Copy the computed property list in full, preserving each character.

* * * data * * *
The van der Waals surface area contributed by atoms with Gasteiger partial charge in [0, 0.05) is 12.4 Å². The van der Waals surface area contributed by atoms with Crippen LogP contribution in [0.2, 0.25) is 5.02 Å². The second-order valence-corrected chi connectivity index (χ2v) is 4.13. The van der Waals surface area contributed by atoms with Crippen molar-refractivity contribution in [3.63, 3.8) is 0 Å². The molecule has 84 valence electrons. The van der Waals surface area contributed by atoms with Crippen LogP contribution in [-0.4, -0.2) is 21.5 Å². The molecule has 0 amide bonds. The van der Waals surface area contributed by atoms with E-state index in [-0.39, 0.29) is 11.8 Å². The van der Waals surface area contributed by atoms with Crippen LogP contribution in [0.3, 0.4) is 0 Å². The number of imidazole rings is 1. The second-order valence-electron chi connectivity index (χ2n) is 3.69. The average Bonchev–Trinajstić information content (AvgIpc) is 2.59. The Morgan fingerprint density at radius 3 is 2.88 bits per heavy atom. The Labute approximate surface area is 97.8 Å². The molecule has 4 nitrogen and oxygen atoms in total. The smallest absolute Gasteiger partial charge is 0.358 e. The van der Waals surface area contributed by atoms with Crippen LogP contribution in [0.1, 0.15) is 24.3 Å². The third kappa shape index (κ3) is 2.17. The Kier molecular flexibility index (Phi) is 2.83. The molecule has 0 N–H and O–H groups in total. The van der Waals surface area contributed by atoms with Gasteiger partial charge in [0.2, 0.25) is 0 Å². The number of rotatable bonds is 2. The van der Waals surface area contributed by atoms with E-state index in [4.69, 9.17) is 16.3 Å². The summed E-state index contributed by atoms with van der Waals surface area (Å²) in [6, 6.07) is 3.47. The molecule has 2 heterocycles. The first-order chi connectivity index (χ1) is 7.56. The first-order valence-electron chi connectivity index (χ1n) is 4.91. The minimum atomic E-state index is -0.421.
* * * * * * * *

The van der Waals surface area contributed by atoms with Gasteiger partial charge in [0, 0.05) is 12.4 Å². The van der Waals surface area contributed by atoms with Crippen LogP contribution in [0.2, 0.25) is 5.02 Å². The second-order valence-corrected chi connectivity index (χ2v) is 4.13. The van der Waals surface area contributed by atoms with Crippen molar-refractivity contribution in [3.63, 3.8) is 0 Å². The molecule has 84 valence electrons. The van der Waals surface area contributed by atoms with Crippen LogP contribution in [-0.4, -0.2) is 21.5 Å². The molecule has 0 amide bonds. The van der Waals surface area contributed by atoms with E-state index in [-0.39, 0.29) is 11.8 Å². The van der Waals surface area contributed by atoms with Crippen LogP contribution in [0.3, 0.4) is 0 Å². The number of imidazole rings is 1. The second-order valence-electron chi connectivity index (χ2n) is 3.69. The average Bonchev–Trinajstić information content (AvgIpc) is 2.59. The Morgan fingerprint density at radius 3 is 2.88 bits per heavy atom. The Labute approximate surface area is 97.8 Å². The molecule has 4 nitrogen and oxygen atoms in total. The smallest absolute Gasteiger partial charge is 0.358 e. The van der Waals surface area contributed by atoms with Crippen LogP contribution in [0.1, 0.15) is 24.3 Å². The third kappa shape index (κ3) is 2.17. The Kier molecular flexibility index (Phi) is 2.83. The molecule has 0 N–H and O–H groups in total. The van der Waals surface area contributed by atoms with Gasteiger partial charge in [0.2, 0.25) is 0 Å². The number of rotatable bonds is 2. The van der Waals surface area contributed by atoms with E-state index in [4.69, 9.17) is 16.3 Å². The summed E-state index contributed by atoms with van der Waals surface area (Å²) in [6, 6.07) is 3.47. The molecule has 2 heterocycles. The first-order chi connectivity index (χ1) is 7.56. The first-order valence-electron chi connectivity index (χ1n) is 4.91. The minimum atomic E-state index is -0.421.